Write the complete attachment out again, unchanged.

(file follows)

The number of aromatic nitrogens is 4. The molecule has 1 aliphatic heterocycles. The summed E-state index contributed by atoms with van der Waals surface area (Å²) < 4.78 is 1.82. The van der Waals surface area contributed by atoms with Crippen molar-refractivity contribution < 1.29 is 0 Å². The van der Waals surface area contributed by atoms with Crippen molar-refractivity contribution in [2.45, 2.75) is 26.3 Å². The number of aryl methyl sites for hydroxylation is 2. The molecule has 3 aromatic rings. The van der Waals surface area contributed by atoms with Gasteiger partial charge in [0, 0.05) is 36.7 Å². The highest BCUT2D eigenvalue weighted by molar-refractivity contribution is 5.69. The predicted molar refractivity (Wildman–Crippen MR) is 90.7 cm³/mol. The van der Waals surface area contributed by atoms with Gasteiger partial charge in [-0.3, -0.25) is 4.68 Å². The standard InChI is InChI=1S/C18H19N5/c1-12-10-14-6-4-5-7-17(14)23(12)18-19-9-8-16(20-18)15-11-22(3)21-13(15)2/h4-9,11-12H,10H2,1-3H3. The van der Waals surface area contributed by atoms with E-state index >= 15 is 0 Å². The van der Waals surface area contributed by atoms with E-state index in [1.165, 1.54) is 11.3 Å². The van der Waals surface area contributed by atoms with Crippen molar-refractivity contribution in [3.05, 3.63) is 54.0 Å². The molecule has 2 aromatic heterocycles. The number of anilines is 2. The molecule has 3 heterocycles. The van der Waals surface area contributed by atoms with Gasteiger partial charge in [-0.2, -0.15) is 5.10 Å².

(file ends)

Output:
The number of aromatic nitrogens is 4. The molecule has 1 aliphatic heterocycles. The summed E-state index contributed by atoms with van der Waals surface area (Å²) < 4.78 is 1.82. The van der Waals surface area contributed by atoms with Crippen molar-refractivity contribution < 1.29 is 0 Å². The van der Waals surface area contributed by atoms with Crippen molar-refractivity contribution in [2.45, 2.75) is 26.3 Å². The number of aryl methyl sites for hydroxylation is 2. The molecule has 3 aromatic rings. The van der Waals surface area contributed by atoms with Gasteiger partial charge in [0, 0.05) is 36.7 Å². The highest BCUT2D eigenvalue weighted by molar-refractivity contribution is 5.69. The predicted molar refractivity (Wildman–Crippen MR) is 90.7 cm³/mol. The van der Waals surface area contributed by atoms with Gasteiger partial charge in [-0.3, -0.25) is 4.68 Å². The standard InChI is InChI=1S/C18H19N5/c1-12-10-14-6-4-5-7-17(14)23(12)18-19-9-8-16(20-18)15-11-22(3)21-13(15)2/h4-9,11-12H,10H2,1-3H3. The van der Waals surface area contributed by atoms with E-state index >= 15 is 0 Å². The van der Waals surface area contributed by atoms with E-state index in [1.165, 1.54) is 11.3 Å². The van der Waals surface area contributed by atoms with Crippen molar-refractivity contribution in [3.05, 3.63) is 54.0 Å². The molecule has 2 aromatic heterocycles. The number of anilines is 2. The molecule has 3 heterocycles. The van der Waals surface area contributed by atoms with Gasteiger partial charge in [-0.2, -0.15) is 5.10 Å².